Orange liqueur is a key ingredient in a number of cocktails, but savvy cocktail lovers know it's a must when crafting the perfect margarita. While orange liqueur is usually paired with tequila, vodka, and even bourbon, it's a complex spirit worth getting to know as a stand-alone. The most common misconception about orange liqueurs is that they're all made using the same ingredients and processed the same way. Grand Marnier, however, is a blend of cognac and bitter orange liqueur while Cointreau, another orange liqueur, is a premium triple-sec that uses both bitter and sweet oranges. In addition to Grand Marnier and Cointreau, there are a number of lesser-known craft orange liqueurs as well as several non-alcoholic options to try.
Crafted by Louis-Alexandre Marnier Lapostolle, Grand Marnier is a premium blend of cognac and oranges. The exotic oranges used in Grand Marnier, which are referred to as Citrus Bigaradia, are sourced from the Caribbean. As its name suggests, the cognac used in this particular orange liqueur is from Cognac, France. The cognac is made using Ugni Blanc grapes and is double-distilled in copper stills. In addition to the versatile Grand Marnier Cordon Rouge (typically used in margaritas), Grand Marnier boasts an extensive collection of spirits. There is Grand Marnier Raspberry Peach, the newly-released Grand Marnier Cuvée Louis Alexandre, and several other additions to their portfolio.
When making a margarita using Grand Marnier, you can expect an added layer of complexity given that this spirit is made using cognac. The addition of cognac will lend very subtle notes of oak and vanilla to your margarita depending on the amount used.
Cointreau, which celebrated its 170th anniversary this year, was created by Edouard-Jean and Adolphe Cointreau of Angers, France. Unlike Grand Marnier and other cognac-based orange liqueurs, Cointreau uses sugar beet as its base spirit. Other ingredients in Cointreau include sweet and bitter orange peels. These peels are sourced from locations all over the world and are carefully chosen by Cointreau's master distiller, Carole Quinton. The orange peels are added to the sugar beet alcohol to create the orange liqueur used in the margarita, cosmopolitan, and a handful of other cocktails.
Opt for Cointreau in your margarita if you're aiming to heighten the flavors of citrus already present in your marg. Given that Cointreau is heavy on the orange in flavor, you can expect a margarita that's equally sweet and tart.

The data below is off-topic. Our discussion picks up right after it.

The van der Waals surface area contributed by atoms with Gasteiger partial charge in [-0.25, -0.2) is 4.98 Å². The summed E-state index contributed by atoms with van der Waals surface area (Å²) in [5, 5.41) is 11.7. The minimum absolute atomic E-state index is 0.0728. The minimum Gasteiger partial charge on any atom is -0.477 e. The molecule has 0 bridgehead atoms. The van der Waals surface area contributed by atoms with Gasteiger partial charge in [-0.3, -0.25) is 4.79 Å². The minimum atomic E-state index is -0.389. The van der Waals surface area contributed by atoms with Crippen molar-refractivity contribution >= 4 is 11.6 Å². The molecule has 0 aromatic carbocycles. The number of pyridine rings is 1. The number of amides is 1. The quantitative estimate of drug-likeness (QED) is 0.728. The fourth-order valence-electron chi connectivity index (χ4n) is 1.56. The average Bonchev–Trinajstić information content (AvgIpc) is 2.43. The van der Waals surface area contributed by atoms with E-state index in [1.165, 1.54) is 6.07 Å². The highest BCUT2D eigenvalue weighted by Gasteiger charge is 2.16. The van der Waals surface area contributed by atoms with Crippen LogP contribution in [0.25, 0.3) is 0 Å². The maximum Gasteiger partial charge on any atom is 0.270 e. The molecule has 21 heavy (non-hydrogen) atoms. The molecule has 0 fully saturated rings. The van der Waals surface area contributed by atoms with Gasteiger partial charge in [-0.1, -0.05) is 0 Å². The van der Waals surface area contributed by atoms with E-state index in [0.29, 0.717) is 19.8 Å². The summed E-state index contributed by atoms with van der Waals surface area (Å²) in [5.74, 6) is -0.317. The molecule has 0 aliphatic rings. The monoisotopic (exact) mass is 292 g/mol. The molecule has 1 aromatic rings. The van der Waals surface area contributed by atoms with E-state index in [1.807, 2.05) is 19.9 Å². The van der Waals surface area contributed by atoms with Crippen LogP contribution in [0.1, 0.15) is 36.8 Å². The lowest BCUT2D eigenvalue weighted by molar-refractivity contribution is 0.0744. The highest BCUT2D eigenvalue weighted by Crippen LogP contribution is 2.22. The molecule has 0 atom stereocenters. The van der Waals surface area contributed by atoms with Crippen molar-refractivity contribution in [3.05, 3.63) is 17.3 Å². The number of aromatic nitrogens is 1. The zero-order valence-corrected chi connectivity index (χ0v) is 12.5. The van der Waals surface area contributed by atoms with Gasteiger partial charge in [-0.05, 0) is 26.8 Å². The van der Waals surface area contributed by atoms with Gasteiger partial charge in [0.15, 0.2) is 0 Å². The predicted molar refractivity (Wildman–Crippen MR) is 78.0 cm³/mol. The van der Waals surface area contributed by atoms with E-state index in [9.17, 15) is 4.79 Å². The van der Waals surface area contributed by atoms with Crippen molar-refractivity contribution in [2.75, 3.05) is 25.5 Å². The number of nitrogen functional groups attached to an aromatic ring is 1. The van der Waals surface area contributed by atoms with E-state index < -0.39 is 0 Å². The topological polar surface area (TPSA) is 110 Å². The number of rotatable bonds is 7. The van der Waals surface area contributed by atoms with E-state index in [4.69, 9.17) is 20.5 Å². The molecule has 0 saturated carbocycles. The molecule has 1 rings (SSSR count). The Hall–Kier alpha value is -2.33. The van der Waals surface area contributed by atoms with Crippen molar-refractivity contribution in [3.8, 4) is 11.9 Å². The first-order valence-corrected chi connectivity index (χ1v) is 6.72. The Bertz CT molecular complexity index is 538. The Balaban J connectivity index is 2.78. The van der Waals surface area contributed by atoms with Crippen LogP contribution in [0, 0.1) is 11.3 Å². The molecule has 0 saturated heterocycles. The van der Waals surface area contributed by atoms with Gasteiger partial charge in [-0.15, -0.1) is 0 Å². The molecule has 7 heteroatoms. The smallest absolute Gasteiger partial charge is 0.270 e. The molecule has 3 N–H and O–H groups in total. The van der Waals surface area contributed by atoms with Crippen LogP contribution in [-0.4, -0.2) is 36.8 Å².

Triple sec, another popular orange liqueur, is considered a Curaçao style liqueur. Similar to Cointreau, triple sec is colorless and is made from the peels of both bitter and sweet oranges. Of the various orange liqueurs, triple sec tends to be the cheapest cost-wise. A 750 mL bottle of triple sec can be purchased for around $9.99. The same size bottle of a higher-end orange liqueur can cost around $29.99, however. So, if you're crafting your margarita while on a budget, try a triple sec.
Additional Craft Orange Liqueurs
Although Grand Marnier and Cointreau are considered the household names of orange liqueur, there are a number of other craft orange liqueurs on the market for those in need of variety. Patron, another big name in spirits (and margaritas!), has their Patrón Citrónge Orange Liqueur. Patrón Citrónge Orange Liqueur is described as a premium reserve, extra fine orange liqueur perfect for cocktails and food recipes. Some liqueurs, including Solerno Blood Orange Liqueur and Thatcher's Blood Orange Liqueur, make use of blood oranges for their spirits.
In addition to these options, you can also create your own orange liqueur using only a handful of ingredients (and a good amount of patience). To craft your own orange liqueur, you'll need orange peels, naval oranges, vodka, brandy, cloves, sugar, and water.
Non-Alcoholic Orange Liqueurs
If you'd prefer a low ABV or mocktail margarita, there are several non-alcoholic options for replacing orange liqueurs. Orange extract, which receives its flavor from orange peels, is one option. You can also create your own orange simple syrup using orange peels, sugar, and water.